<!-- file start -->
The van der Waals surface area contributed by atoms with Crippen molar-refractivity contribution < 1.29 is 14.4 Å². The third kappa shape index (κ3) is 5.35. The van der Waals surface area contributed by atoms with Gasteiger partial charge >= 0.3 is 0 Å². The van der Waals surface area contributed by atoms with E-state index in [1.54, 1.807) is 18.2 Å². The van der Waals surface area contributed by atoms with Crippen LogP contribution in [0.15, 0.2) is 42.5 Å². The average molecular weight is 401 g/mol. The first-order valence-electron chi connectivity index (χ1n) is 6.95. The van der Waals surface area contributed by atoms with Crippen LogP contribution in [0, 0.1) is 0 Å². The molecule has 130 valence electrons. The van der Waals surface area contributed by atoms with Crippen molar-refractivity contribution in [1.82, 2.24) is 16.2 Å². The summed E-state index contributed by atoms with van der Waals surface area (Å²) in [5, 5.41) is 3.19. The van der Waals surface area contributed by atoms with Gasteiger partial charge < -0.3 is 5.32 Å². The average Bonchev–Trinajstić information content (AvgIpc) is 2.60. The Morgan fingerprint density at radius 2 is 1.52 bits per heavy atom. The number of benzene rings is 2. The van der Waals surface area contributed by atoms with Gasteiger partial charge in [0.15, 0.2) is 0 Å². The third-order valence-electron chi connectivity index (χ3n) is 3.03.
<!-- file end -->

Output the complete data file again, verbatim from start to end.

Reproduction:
The van der Waals surface area contributed by atoms with Crippen molar-refractivity contribution < 1.29 is 14.4 Å². The third kappa shape index (κ3) is 5.35. The van der Waals surface area contributed by atoms with Gasteiger partial charge >= 0.3 is 0 Å². The van der Waals surface area contributed by atoms with E-state index in [1.54, 1.807) is 18.2 Å². The van der Waals surface area contributed by atoms with Crippen LogP contribution in [0.15, 0.2) is 42.5 Å². The average molecular weight is 401 g/mol. The first-order valence-electron chi connectivity index (χ1n) is 6.95. The van der Waals surface area contributed by atoms with Crippen LogP contribution in [0, 0.1) is 0 Å². The molecule has 130 valence electrons. The van der Waals surface area contributed by atoms with Crippen molar-refractivity contribution in [1.82, 2.24) is 16.2 Å². The summed E-state index contributed by atoms with van der Waals surface area (Å²) in [5, 5.41) is 3.19. The van der Waals surface area contributed by atoms with Gasteiger partial charge < -0.3 is 5.32 Å². The average Bonchev–Trinajstić information content (AvgIpc) is 2.60. The Morgan fingerprint density at radius 2 is 1.52 bits per heavy atom. The number of benzene rings is 2. The van der Waals surface area contributed by atoms with Gasteiger partial charge in [0.15, 0.2) is 0 Å². The third-order valence-electron chi connectivity index (χ3n) is 3.03.